February 11, 2009

Blueprint For Success

With the NBA's All-Star Weekend approaching, John Hawkins thinks golf could stand to steal a page from the NBA's marketing plan

It's no slam dunk, but there's lessons for the PGA Tour in how the NBA sells itself.

It's no slam dunk, but there's lessons for the PGA Tour in how the NBA sells itself.

Sitting through back-to-back Martin Lawrence movies on a rainy night in Los Angeles last week, the notion hit me like a sucker punch in a formula comedy. The PGA Tour isn't all that different from the NBA in terms of product identity. Both leagues rely heavily on superstars to drive public interest. Both are victims of mercilessly long regular seasons and struggle to expand their core audiences, not only because of their niche status, but the pangs of old-world public perception.

Hawk's Eye

As a middle-aged white guy, I've had numerous friends and colleagues tell me they despise pro basketball because it's filled with thugs and hoodlums, when in fact, the NBA has very few off-court disciplinary problems compared to the NFL. Invariably, the dissenter will clear his throat and revise his point -- college basketball is simply more interesting. Fouls are called, the rules of the game are honored with greater consistency, and if LeBron James had played college ball, he wouldn't need to take six steps without a dribble and break three tackles every time he goes to the hoop.

That's cool. You don't have to watch and you certainly don't have to care, but the NBA and PGA Tour also share a very positive trait: they are home to the best pure products in sports. The size/skill quotient in pro basketball is almost dumbfounding, and if the world's best golfers are guilty of anything, it's the ability to make an exceptionally difficult athletic task look simple, over and over.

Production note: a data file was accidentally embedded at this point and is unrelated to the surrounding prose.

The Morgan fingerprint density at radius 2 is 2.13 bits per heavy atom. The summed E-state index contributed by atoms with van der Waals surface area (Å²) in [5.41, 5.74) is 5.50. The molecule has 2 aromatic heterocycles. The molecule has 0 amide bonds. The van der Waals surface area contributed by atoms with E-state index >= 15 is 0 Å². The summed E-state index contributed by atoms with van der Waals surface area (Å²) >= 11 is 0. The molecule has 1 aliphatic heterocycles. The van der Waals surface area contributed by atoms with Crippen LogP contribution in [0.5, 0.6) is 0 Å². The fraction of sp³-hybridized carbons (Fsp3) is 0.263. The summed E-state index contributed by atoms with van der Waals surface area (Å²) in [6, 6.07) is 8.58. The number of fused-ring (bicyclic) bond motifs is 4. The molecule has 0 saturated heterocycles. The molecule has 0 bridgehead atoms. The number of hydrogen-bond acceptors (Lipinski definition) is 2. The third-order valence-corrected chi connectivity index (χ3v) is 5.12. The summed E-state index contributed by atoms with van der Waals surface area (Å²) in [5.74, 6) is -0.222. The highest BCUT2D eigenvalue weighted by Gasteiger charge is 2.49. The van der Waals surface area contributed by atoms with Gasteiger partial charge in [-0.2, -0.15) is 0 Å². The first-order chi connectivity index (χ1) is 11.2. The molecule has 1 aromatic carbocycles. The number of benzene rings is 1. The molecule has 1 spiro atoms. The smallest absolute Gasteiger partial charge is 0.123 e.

I mention all this because the NBA All-Star Game will be played this weekend, and if there is a more successful marketing mirage on the planet, I cannot think of it. The game itself is nothing more than a two-hour advertisement for the league, its most talented and popular players, and has absolutely no competitive value whatsoever. Still, commissioner David Stern and his fleet of New York hotshots have transformed the meaningless affair into a weekend-long extravaganza, a celebration of all things fun, exciting and NBA-friendly.

What began in the 1980s with the slam-dunk and three-point-shooting contests has mushroomed into a medley of volume-raising activities. There's a celebrity game one night, a rookies-vs.-second-year guys exhibition the next, and in recent years, a game of H-O-R-S-E has been added to the mix. Cable network TNT could not do a better job of waving the NBA flag on this project: viewers are bombarded by two months of aggressive All-Star weekend promotion, although ESPN bought into the festivities a few years back and will televise Friday evening's bounce-and-giggle with the celebs.